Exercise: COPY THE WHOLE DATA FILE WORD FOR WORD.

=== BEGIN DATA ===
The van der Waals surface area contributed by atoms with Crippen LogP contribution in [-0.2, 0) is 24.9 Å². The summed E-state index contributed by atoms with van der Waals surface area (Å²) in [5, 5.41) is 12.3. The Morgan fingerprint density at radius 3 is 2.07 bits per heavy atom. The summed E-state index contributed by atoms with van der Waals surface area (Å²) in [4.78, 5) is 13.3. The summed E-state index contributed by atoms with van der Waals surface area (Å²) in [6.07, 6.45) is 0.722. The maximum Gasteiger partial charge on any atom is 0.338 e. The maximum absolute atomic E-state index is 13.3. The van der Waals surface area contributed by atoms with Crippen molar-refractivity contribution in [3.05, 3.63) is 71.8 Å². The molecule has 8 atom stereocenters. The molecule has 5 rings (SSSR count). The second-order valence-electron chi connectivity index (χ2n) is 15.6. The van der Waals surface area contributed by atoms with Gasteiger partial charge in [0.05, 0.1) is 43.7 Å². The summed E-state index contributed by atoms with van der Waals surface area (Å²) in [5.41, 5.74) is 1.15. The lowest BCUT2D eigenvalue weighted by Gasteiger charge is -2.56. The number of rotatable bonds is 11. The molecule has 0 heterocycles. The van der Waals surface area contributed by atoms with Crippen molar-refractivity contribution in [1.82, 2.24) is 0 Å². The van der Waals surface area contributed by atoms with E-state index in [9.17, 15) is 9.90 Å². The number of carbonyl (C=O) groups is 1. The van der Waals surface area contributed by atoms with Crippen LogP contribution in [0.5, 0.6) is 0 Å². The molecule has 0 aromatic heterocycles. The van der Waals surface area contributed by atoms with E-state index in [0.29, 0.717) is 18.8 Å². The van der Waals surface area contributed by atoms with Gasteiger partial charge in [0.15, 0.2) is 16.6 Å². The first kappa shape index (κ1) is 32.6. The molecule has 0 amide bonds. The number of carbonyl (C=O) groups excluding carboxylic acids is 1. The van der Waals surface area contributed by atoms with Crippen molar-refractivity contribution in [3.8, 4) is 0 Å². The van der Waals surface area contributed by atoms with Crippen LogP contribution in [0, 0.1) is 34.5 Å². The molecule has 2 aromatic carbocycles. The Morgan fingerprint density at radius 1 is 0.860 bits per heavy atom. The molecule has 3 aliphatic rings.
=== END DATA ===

The van der Waals surface area contributed by atoms with Crippen LogP contribution in [-0.2, 0) is 24.9 Å². The summed E-state index contributed by atoms with van der Waals surface area (Å²) in [5, 5.41) is 12.3. The Morgan fingerprint density at radius 3 is 2.07 bits per heavy atom. The summed E-state index contributed by atoms with van der Waals surface area (Å²) in [4.78, 5) is 13.3. The summed E-state index contributed by atoms with van der Waals surface area (Å²) in [6.07, 6.45) is 0.722. The maximum Gasteiger partial charge on any atom is 0.338 e. The maximum absolute atomic E-state index is 13.3. The van der Waals surface area contributed by atoms with Crippen molar-refractivity contribution in [3.05, 3.63) is 71.8 Å². The molecule has 8 atom stereocenters. The molecule has 5 rings (SSSR count). The second-order valence-electron chi connectivity index (χ2n) is 15.6. The van der Waals surface area contributed by atoms with Gasteiger partial charge in [0.05, 0.1) is 43.7 Å². The summed E-state index contributed by atoms with van der Waals surface area (Å²) in [5.41, 5.74) is 1.15. The lowest BCUT2D eigenvalue weighted by Gasteiger charge is -2.56. The number of rotatable bonds is 11. The molecule has 0 heterocycles. The van der Waals surface area contributed by atoms with Crippen molar-refractivity contribution in [1.82, 2.24) is 0 Å². The van der Waals surface area contributed by atoms with E-state index in [9.17, 15) is 9.90 Å². The number of carbonyl (C=O) groups is 1. The van der Waals surface area contributed by atoms with Crippen LogP contribution in [0.5, 0.6) is 0 Å². The molecule has 0 aromatic heterocycles. The van der Waals surface area contributed by atoms with E-state index in [0.29, 0.717) is 18.8 Å². The van der Waals surface area contributed by atoms with Gasteiger partial charge in [0.15, 0.2) is 16.6 Å². The first kappa shape index (κ1) is 32.6. The molecule has 0 amide bonds. The number of carbonyl (C=O) groups excluding carboxylic acids is 1. The van der Waals surface area contributed by atoms with Crippen molar-refractivity contribution in [3.8, 4) is 0 Å². The van der Waals surface area contributed by atoms with Crippen LogP contribution in [0, 0.1) is 34.5 Å². The molecule has 2 aromatic carbocycles. The Morgan fingerprint density at radius 1 is 0.860 bits per heavy atom. The molecule has 3 aliphatic rings.